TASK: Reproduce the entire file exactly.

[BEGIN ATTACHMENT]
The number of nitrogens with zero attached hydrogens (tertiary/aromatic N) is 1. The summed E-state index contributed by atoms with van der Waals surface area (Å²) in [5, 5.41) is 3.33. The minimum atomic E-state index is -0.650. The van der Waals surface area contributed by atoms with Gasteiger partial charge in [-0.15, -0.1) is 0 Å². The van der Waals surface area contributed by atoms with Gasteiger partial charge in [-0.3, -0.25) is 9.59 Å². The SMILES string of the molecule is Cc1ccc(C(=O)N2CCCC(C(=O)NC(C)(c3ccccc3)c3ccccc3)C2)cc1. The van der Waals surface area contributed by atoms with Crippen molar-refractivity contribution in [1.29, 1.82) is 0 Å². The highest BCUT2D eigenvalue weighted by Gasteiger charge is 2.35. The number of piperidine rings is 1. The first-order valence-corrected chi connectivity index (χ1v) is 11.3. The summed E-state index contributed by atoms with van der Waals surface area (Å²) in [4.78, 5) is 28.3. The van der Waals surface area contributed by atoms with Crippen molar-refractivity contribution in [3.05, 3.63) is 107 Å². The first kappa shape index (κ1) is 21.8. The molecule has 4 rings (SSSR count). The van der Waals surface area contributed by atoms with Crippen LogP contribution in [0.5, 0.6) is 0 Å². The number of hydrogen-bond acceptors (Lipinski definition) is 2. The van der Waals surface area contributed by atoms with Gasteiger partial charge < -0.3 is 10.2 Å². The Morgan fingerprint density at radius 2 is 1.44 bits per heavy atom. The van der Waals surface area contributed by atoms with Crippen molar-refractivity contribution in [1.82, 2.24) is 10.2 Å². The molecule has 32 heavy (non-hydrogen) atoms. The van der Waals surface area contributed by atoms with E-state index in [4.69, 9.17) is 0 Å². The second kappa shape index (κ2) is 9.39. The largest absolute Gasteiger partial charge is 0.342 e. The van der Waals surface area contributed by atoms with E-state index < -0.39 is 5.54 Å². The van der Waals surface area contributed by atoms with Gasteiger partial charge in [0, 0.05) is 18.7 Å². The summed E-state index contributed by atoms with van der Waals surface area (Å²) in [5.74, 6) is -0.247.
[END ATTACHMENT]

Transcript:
The number of nitrogens with zero attached hydrogens (tertiary/aromatic N) is 1. The summed E-state index contributed by atoms with van der Waals surface area (Å²) in [5, 5.41) is 3.33. The minimum atomic E-state index is -0.650. The van der Waals surface area contributed by atoms with Gasteiger partial charge in [-0.15, -0.1) is 0 Å². The van der Waals surface area contributed by atoms with Gasteiger partial charge in [-0.3, -0.25) is 9.59 Å². The SMILES string of the molecule is Cc1ccc(C(=O)N2CCCC(C(=O)NC(C)(c3ccccc3)c3ccccc3)C2)cc1. The van der Waals surface area contributed by atoms with Crippen molar-refractivity contribution in [1.29, 1.82) is 0 Å². The highest BCUT2D eigenvalue weighted by Gasteiger charge is 2.35. The number of piperidine rings is 1. The first-order valence-corrected chi connectivity index (χ1v) is 11.3. The summed E-state index contributed by atoms with van der Waals surface area (Å²) in [4.78, 5) is 28.3. The van der Waals surface area contributed by atoms with Crippen molar-refractivity contribution in [3.05, 3.63) is 107 Å². The first kappa shape index (κ1) is 21.8. The molecule has 4 rings (SSSR count). The van der Waals surface area contributed by atoms with Crippen LogP contribution in [0.5, 0.6) is 0 Å². The number of hydrogen-bond acceptors (Lipinski definition) is 2. The van der Waals surface area contributed by atoms with Gasteiger partial charge < -0.3 is 10.2 Å². The Morgan fingerprint density at radius 2 is 1.44 bits per heavy atom. The van der Waals surface area contributed by atoms with Crippen molar-refractivity contribution in [1.82, 2.24) is 10.2 Å². The molecule has 32 heavy (non-hydrogen) atoms. The van der Waals surface area contributed by atoms with E-state index in [4.69, 9.17) is 0 Å². The second kappa shape index (κ2) is 9.39. The largest absolute Gasteiger partial charge is 0.342 e. The van der Waals surface area contributed by atoms with E-state index < -0.39 is 5.54 Å². The van der Waals surface area contributed by atoms with Gasteiger partial charge in [0, 0.05) is 18.7 Å². The summed E-state index contributed by atoms with van der Waals surface area (Å²) in [5.74, 6) is -0.247.